The Bible comes up in it, but it's not a religious story. We'll get to that in a minute.
Instead, let's start with the fact that my accountant is one of my best friends. His name is Griff, and we met in college. After graduation, he passed the CPA exam and took over his father's firm.
He's been doing my taxes for quite a while now, and he's really good at what he does, but there are two things to know:
- First, I'm probably small potatoes for his firm, but he keeps me around out of friendship, loyalty, and maybe a bit of nostalgia.
- Second, I haven't been the best client. I pay the bill promptly, which is important. But I admit that I am always late getting all my stuff together and sending it over.
It's all anxiety and procrastination on my part, but it winds up meaning that my friend's firm has to do my taxes at the last minute.
This year was a perfect example, but after I finally sent everything over and we filed the forms and paid what was due, Griff texted me: "Just sent you something via Amazon. Do not open until we talk."
Two days later, I got a package that clearly contained a book. I wondered what it might be: some kind of calendar or journal or self-help title? But I was true to my word and waited until we were on the phone.
"OK," Griff said. "Open it."
Inside, I found a brand new, shrink-wrapped, straight-from-the publisher edition of the Holy Bible.
"Now," he said, "I want you to put your phone on speaker, put your left hand on the Bible, raise your right hand, and repeat after me."
I was laughing. But I did as instructed, and he continued:
I, Bill Murphy Jr., do solemnly swear that in 2022, I will break my streak of leaving my tax prep to the last minute, and I will instead compile and transfer all of my documents by the end of January, mid-February at the latest, so that my good friend Griff, who is not getting any younger, will not have them on his plate at the end of tax season, when time is short and his days are already long enough as it is.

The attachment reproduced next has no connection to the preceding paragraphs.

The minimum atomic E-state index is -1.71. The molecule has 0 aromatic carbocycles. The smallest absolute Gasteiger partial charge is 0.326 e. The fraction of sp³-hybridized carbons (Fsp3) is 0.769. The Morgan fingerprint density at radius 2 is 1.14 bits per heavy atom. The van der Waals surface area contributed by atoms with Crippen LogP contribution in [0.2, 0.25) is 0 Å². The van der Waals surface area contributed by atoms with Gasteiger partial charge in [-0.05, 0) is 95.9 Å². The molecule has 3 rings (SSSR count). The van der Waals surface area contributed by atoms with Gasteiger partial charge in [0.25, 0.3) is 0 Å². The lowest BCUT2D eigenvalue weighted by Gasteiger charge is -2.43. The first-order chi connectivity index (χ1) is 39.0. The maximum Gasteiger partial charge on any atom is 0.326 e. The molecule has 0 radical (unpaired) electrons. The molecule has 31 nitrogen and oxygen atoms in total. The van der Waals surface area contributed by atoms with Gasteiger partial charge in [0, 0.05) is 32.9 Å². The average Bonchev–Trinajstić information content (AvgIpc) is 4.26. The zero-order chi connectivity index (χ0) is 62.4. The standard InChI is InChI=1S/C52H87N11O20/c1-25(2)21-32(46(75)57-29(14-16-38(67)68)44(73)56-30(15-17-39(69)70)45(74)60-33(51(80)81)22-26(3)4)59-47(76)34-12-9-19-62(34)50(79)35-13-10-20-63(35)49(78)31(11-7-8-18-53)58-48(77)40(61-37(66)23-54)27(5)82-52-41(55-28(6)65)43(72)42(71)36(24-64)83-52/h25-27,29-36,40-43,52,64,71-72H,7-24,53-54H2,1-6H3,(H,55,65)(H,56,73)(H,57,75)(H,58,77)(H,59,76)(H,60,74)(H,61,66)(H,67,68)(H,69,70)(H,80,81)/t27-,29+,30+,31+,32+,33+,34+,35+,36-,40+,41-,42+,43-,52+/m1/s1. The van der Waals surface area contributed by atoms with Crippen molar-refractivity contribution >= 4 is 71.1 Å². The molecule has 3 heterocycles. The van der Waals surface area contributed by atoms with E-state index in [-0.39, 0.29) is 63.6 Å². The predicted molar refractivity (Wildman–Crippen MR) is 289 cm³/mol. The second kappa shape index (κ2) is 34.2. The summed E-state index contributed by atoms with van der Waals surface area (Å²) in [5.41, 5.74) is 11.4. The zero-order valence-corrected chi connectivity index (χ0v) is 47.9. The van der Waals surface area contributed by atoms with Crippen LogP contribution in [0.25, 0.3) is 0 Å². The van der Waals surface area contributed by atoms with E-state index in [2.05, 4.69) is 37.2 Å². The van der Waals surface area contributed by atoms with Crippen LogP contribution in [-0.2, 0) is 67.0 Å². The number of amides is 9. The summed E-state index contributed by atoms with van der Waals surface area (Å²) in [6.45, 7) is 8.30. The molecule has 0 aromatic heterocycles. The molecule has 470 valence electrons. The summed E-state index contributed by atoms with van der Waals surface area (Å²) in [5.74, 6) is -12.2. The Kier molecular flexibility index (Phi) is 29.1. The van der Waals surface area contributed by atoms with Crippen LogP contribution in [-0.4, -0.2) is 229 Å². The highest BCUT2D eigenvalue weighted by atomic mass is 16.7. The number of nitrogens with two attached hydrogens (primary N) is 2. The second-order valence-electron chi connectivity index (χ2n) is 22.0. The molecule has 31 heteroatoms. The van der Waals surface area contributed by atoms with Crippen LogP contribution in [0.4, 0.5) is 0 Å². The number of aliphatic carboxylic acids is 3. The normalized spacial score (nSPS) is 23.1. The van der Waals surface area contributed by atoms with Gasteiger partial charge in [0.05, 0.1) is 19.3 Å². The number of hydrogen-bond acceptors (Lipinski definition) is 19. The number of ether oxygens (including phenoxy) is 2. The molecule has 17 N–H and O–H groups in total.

I loved it. Frankly, I began composing this story in my mind immediately, because I realized that my friend had just taught a master class in how to communicate with people effectively by using emotional intelligence -- especially in tricky situations.
To be honest, I think he's asked me in years past to get my things together earlier, but while I've had the best of intentions, it's never stuck. That's on me, but the twist is that Griff can't really fire me as a client.
I mean, he could, but he wouldn't because we're friends, and then who would he hang out with at our college reunion next year?
Instead, he had to come up with a way to make the message memorable and effective. What he chose was a key rule of emotional intelligence: communicating via multiple attentions.
It's really a matter of crafting a message so that it plays on several different emotional zones -- thus making it more memorable and crowding out the competing messages people receive all the time.
So, consider the send-a-Bible idea, and how it played masterfully on my emotions and reactions.
- First, it created anticipation. I wondered what he was sending me, and why.
- Second, it leveraged humor. I was smiling and laughing throughout the entire interaction.
- Third, it involved visual senses. I mean, it's a Bible. I opened it and wondered: Why is he sending this to me? The Bible is now on my desk; I can't throw it out. So now every time I look at it, it reminds me that I have to do my tax prep on time.
- Fourth, it introduced an element of physicality. I had to stop what I was doing and focus on what my friend asked of me, because he walked me through the motions of literally swearing an oath.
- Finally, it had an auditory component. He didn't just send it with a note saying, "I want you to swear on this Bible"; instead, he got me on the phone for five minutes.
Look, one of the hardest things in any important communication is knowing whether the people you're communicating with are truly hearing what you have to say. It's at the heart of emotional intelligence, which is all about leveraging emotions to help you achieve goals.
It's why I spend so much time in my free e-book 9 Smart Habits of People With Very High Emotional Intelligence explaining simple techniques that people can use to ensure their messages are received and understood.
And it's why this one jumped right out at me, even as Griff was using it. (It's so good that I think it will get a mention in the new edition of the book when it comes out next month.)
If we wanted to be academic or technical, we might call this a "multiple attention strategy" or "multi-sensory communication tactics."
But in homage to my friend Griff, I think we'll stick with the "Send a Bible Rule."
You might not literally send a Bible. But I'll bet that this way, you're much more likely to remember it.